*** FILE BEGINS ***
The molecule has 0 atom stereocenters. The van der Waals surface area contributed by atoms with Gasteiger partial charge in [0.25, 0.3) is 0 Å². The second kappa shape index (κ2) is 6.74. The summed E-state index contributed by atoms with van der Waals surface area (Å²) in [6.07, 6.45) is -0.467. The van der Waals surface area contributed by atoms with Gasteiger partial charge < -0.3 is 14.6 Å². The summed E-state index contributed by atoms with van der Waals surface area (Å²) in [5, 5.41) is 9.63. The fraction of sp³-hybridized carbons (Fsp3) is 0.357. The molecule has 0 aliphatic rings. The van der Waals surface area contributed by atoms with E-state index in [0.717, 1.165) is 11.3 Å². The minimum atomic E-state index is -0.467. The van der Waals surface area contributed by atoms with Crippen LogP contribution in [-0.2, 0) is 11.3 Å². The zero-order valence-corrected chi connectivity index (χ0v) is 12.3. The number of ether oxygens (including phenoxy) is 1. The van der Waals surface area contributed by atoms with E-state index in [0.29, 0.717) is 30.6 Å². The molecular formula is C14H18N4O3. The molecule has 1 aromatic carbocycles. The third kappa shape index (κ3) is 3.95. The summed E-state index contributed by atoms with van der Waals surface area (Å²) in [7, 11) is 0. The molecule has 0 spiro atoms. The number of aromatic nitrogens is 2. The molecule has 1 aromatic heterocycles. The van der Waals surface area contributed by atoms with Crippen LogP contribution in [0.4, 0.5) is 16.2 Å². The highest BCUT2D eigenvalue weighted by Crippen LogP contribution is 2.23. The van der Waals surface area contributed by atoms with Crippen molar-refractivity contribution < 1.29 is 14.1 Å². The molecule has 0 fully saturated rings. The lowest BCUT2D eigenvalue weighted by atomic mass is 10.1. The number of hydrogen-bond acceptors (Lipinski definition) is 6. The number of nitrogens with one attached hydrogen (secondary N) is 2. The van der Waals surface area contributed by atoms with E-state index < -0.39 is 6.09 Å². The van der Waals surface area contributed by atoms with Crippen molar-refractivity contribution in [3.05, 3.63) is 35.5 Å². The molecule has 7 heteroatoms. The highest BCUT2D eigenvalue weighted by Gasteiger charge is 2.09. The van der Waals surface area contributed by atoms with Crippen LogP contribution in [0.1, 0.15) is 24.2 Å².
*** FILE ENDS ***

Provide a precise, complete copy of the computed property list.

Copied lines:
The molecule has 0 atom stereocenters. The van der Waals surface area contributed by atoms with Gasteiger partial charge in [0.25, 0.3) is 0 Å². The second kappa shape index (κ2) is 6.74. The summed E-state index contributed by atoms with van der Waals surface area (Å²) in [6.07, 6.45) is -0.467. The van der Waals surface area contributed by atoms with Gasteiger partial charge < -0.3 is 14.6 Å². The summed E-state index contributed by atoms with van der Waals surface area (Å²) in [5, 5.41) is 9.63. The fraction of sp³-hybridized carbons (Fsp3) is 0.357. The molecule has 0 aliphatic rings. The van der Waals surface area contributed by atoms with E-state index in [0.717, 1.165) is 11.3 Å². The minimum atomic E-state index is -0.467. The van der Waals surface area contributed by atoms with Crippen LogP contribution in [-0.2, 0) is 11.3 Å². The zero-order valence-corrected chi connectivity index (χ0v) is 12.3. The number of ether oxygens (including phenoxy) is 1. The van der Waals surface area contributed by atoms with E-state index in [0.29, 0.717) is 30.6 Å². The molecular formula is C14H18N4O3. The molecule has 1 aromatic carbocycles. The third kappa shape index (κ3) is 3.95. The summed E-state index contributed by atoms with van der Waals surface area (Å²) in [7, 11) is 0. The molecule has 0 spiro atoms. The number of aromatic nitrogens is 2. The molecule has 1 aromatic heterocycles. The van der Waals surface area contributed by atoms with Crippen LogP contribution in [0.4, 0.5) is 16.2 Å². The highest BCUT2D eigenvalue weighted by Crippen LogP contribution is 2.23. The van der Waals surface area contributed by atoms with Crippen molar-refractivity contribution < 1.29 is 14.1 Å². The molecule has 0 fully saturated rings. The lowest BCUT2D eigenvalue weighted by atomic mass is 10.1. The number of hydrogen-bond acceptors (Lipinski definition) is 6. The number of nitrogens with one attached hydrogen (secondary N) is 2. The van der Waals surface area contributed by atoms with E-state index < -0.39 is 6.09 Å². The van der Waals surface area contributed by atoms with Crippen molar-refractivity contribution in [3.05, 3.63) is 35.5 Å². The molecule has 7 heteroatoms. The highest BCUT2D eigenvalue weighted by Gasteiger charge is 2.09. The van der Waals surface area contributed by atoms with Crippen LogP contribution in [0.1, 0.15) is 24.2 Å².